|By Fendergirl (Fendergirl) on Saturday, August 21, 2004 - 12:36 am: Edit|
my parents pay some of my tuition, the rest of it is a loan in my name that i will have to pay back once I graduate. other than that, i pay for my car, my car insurance, clothes, cell phone, food, entertainment, vacations, other living expenses. my laptop was my 21st birthday/christmas present plus i had to chip in 250 dollars towards it.
over this summer i work approximately 50 hours per week, and this coming school year i will be working about 25 hours per weekend at my job at home (till november) and will also be working some hours during the week at my job at school.. as well as taking 18 credits
gotta love my senior year..
|By Pafather (Pafather) on Saturday, August 21, 2004 - 07:20 am: Edit|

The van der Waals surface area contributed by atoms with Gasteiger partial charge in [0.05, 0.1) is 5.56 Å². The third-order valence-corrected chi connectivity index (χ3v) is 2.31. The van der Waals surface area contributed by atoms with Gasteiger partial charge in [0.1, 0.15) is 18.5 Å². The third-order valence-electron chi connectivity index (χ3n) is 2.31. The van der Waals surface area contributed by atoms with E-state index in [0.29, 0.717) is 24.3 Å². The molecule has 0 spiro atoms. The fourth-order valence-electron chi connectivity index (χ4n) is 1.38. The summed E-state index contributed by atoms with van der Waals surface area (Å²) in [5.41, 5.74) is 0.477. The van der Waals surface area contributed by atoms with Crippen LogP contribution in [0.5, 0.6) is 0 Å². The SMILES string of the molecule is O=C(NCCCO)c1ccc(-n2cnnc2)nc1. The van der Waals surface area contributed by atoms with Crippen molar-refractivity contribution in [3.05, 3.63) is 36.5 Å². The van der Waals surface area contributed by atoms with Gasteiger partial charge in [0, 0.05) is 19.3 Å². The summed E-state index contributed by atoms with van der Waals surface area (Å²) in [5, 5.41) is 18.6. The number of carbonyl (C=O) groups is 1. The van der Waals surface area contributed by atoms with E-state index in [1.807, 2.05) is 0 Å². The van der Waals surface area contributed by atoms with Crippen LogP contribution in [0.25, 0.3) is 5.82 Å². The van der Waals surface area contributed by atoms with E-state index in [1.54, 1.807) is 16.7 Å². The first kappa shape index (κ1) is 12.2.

We have a similar setup with many of the posters above. We made sure all fees, insurance, books, room and board are paid for. Then I asked my son if he could try to work to earn his spending money. He did not work in high school because we thought it was a better investment of his time to try to excel at his academics and ECs (which fortunately paid off with a full-tuition scholarship). We have asked our son to make sure that working does not interfere with his ability to do well in college and to apprise us of any difficulties. We would definitely step up and pay more if necessary, but I actually think he will feel good about having responsibility for his own spending money. I am fairly confident that working 6 hours or so per week would be adequate spending money (he is fairly frugal) and he should be able to do this without affecting academics, but have told him for big items we will pay (for example, visiting us or friends at Thanksgiving or other breaks).
|By Thumper1 (Thumper1) on Saturday, August 21, 2004 - 11:40 am: Edit|